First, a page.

Step 10: Look back in 3 months and be wowed and proud of what you have done with your life.
Boom. That’s it.
Social accountability has transformed my life in the most unbelievable way.
Let me know how this works for you, what could be better, or questions you have! I always love hearing these kinds of stories.
Some of the things I’ve mentioned on my calendar are not intuitive, so I’ve taken the time to provide more context as to what the activity entails and how it works.
What you’d imagine this to be.
10% catching up, 1% talking about what your writing intentions are, writing in silence for the remainder of the time.
This revolutionized my writing game. Instead of writing in silence, I’d talk out loud, usually a story, and have a friend patiently listen and type word for word everything I’d say, and after 30 minutes, I’d have a draft of writing that’d be 70-80% there. The majority of the key ideas and overall structure would already be in place, and editing would be such a breeze after this.
Having a friend who is a GREAT listener and solid typist (80+ WPM) makes this smoother.
I wrote about how my friend Dan concluded our peer-coaching/therapy relationship in September 2019. It also details how I got it started and how we utilized our time.
It’s super helpful to be able to have a dedicated part of my week where I can just 100% vent about absolutely anything. We switch off, share the time, acknowledge each other, challenge each other, and support each other. Usually contained to 20-30 minutes so it doesn’t feel like it overloads the schedule.
Similar structure as co-writing 1.0.
10% catching up, 1% talking about what your reading intentions are, reading in silence for the remainder of the time.
Leadership Practice Group:
My friend and fellow practice group partner, Kim, has written about how to start one of these groups.
15 Commitments of Conscious Leadership has been one of the most thorough, practical, and challenging books I have ever read. Working through each chapter of the book with friends on a regular basis makes it 20x more valuable.
Our very first meeting was in July 2019 and we have met 35 times since, usually for 90 minutes at a time. Across 50 hours of practice, I feel like a completely different person. Hands down, one of the best decisions I made in my adult life.
This is one of my favorites because I feel like this was a completely unique creation.
Over the years, I’ve said to myself, “Yeah, I need to think more about that” many times. They are usually pretty big and hairy ideas, it’s not “light” thinking, it requires undiluted focus to make meaningful progress on these kinds of threads.
Over the years, this kind of thinking would happen haphazardly, while I drive, when I’m taking a shower, when I’m lying in bed before I sleep, but very RARELY would I set the intention for myself and say, “I’m going to think right now about the things I’ve been meaning to think about.”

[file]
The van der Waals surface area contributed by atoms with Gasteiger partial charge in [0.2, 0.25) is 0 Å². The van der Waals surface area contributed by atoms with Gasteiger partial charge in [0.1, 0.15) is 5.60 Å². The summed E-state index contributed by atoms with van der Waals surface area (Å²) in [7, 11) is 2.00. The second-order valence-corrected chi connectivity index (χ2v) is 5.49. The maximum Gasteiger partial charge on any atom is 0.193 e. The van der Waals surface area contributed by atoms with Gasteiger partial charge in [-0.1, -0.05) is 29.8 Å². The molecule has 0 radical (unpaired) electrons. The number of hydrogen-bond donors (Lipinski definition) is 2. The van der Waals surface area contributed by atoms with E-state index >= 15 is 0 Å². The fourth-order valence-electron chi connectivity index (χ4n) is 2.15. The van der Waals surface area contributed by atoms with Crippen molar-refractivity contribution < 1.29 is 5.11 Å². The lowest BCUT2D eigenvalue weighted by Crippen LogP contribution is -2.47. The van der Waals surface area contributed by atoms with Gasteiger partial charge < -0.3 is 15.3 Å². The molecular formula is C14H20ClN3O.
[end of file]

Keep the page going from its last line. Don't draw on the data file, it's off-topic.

I could probably count on one hand the number of times I did that for any extended period of time (most of them were after significant transformational/emotional experiences).
Now? Regularly. Usually 2 hours per week.
This dedicated time helps me reflect about changes in my life, flesh out the wants that I have, think through theories, and process through pain/trauma.
Structurally, it’s slightly different than co-writing/reading.
10% catching up, 45% thinking, 45% talking about what we thought about.
It’s incredibly nourishing, connective, and meaningful time that I can no longer imagine my life without.
#1 introvert activity, ever. Amazeballs.
What resonated with you? What questions come up for you? Leave a comment :)
After 10+ years of blogging all over the internets, I’m currently working on a book! If you resonate with my writing, you can sign up to get my book updates here.
When’s the next post coming out? I publish weekly on Sundays at 12pm Pacific (3pm Eastern, 3am Singapore, 8pm UK)
I definitely have a lot of similarities with you! The sentence "I can't trust myself if left to my own devices" is one I empathize with. I have realized that the best way of having me complete things is to have a deadline or have it be a social occasion that I won't miss.
However, there are also times where there is a personal creative project that I want to do with no deadline. I'm a teacher, and when I am on break I actually want to spend a lot of time writing. This is one of the things I can never seem to get to on a regular workweek, but it gets easier when on a specific kind of break time from my regular job.
I want to congrats you on all you've discovered while building deeply meaningful relationships. It's a joy to read about it!